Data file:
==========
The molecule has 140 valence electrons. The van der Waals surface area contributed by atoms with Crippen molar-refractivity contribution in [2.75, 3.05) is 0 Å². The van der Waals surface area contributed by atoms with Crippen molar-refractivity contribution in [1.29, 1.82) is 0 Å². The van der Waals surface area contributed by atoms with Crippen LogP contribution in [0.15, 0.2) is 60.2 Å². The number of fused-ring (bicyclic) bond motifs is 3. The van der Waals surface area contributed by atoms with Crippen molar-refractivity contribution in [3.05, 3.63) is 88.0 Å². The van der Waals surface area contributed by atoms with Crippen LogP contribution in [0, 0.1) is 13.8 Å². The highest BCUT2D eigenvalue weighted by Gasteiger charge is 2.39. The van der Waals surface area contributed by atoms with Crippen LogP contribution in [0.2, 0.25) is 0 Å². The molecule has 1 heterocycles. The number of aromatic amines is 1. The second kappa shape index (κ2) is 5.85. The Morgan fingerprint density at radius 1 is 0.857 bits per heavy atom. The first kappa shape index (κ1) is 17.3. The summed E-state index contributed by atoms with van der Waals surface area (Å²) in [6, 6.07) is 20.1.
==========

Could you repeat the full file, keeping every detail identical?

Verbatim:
The molecule has 140 valence electrons. The van der Waals surface area contributed by atoms with Crippen molar-refractivity contribution in [2.75, 3.05) is 0 Å². The van der Waals surface area contributed by atoms with Crippen molar-refractivity contribution in [1.29, 1.82) is 0 Å². The van der Waals surface area contributed by atoms with Crippen LogP contribution in [0.15, 0.2) is 60.2 Å². The number of fused-ring (bicyclic) bond motifs is 3. The van der Waals surface area contributed by atoms with Crippen molar-refractivity contribution in [3.05, 3.63) is 88.0 Å². The van der Waals surface area contributed by atoms with Crippen LogP contribution in [0, 0.1) is 13.8 Å². The highest BCUT2D eigenvalue weighted by Gasteiger charge is 2.39. The van der Waals surface area contributed by atoms with Crippen LogP contribution in [0.2, 0.25) is 0 Å². The molecule has 1 heterocycles. The number of aromatic amines is 1. The second kappa shape index (κ2) is 5.85. The Morgan fingerprint density at radius 1 is 0.857 bits per heavy atom. The first kappa shape index (κ1) is 17.3. The summed E-state index contributed by atoms with van der Waals surface area (Å²) in [6, 6.07) is 20.1.